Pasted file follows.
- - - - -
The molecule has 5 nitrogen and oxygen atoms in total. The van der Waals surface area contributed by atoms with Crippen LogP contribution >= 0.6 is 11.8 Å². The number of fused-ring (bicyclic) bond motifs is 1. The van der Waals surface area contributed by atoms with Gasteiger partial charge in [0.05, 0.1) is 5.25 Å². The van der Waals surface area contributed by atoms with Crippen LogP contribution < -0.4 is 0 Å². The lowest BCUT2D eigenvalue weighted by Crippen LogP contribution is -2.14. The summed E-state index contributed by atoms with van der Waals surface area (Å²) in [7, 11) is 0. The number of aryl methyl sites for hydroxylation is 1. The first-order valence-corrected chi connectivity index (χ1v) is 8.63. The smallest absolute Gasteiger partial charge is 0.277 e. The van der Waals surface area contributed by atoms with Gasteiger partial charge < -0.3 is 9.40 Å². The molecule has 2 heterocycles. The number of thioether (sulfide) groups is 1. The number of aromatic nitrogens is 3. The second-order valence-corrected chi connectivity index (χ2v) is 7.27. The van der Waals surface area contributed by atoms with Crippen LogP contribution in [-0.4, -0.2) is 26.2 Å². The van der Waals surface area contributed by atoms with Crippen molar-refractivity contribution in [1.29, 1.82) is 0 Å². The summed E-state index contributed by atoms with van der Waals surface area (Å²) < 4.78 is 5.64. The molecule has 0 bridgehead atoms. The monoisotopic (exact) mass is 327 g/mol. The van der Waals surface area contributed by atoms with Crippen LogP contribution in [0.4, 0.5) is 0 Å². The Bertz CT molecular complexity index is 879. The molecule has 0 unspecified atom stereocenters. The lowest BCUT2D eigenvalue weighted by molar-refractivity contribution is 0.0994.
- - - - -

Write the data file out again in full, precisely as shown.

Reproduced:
The molecule has 5 nitrogen and oxygen atoms in total. The van der Waals surface area contributed by atoms with Crippen LogP contribution >= 0.6 is 11.8 Å². The number of fused-ring (bicyclic) bond motifs is 1. The van der Waals surface area contributed by atoms with Gasteiger partial charge in [0.05, 0.1) is 5.25 Å². The van der Waals surface area contributed by atoms with Crippen LogP contribution < -0.4 is 0 Å². The lowest BCUT2D eigenvalue weighted by Crippen LogP contribution is -2.14. The summed E-state index contributed by atoms with van der Waals surface area (Å²) in [7, 11) is 0. The number of aryl methyl sites for hydroxylation is 1. The first-order valence-corrected chi connectivity index (χ1v) is 8.63. The smallest absolute Gasteiger partial charge is 0.277 e. The van der Waals surface area contributed by atoms with Gasteiger partial charge < -0.3 is 9.40 Å². The molecule has 2 heterocycles. The number of thioether (sulfide) groups is 1. The number of aromatic nitrogens is 3. The second-order valence-corrected chi connectivity index (χ2v) is 7.27. The van der Waals surface area contributed by atoms with Crippen LogP contribution in [-0.4, -0.2) is 26.2 Å². The van der Waals surface area contributed by atoms with Crippen molar-refractivity contribution in [1.29, 1.82) is 0 Å². The summed E-state index contributed by atoms with van der Waals surface area (Å²) < 4.78 is 5.64. The molecule has 0 bridgehead atoms. The monoisotopic (exact) mass is 327 g/mol. The van der Waals surface area contributed by atoms with Crippen LogP contribution in [0.4, 0.5) is 0 Å². The Bertz CT molecular complexity index is 879. The molecule has 0 unspecified atom stereocenters. The lowest BCUT2D eigenvalue weighted by molar-refractivity contribution is 0.0994.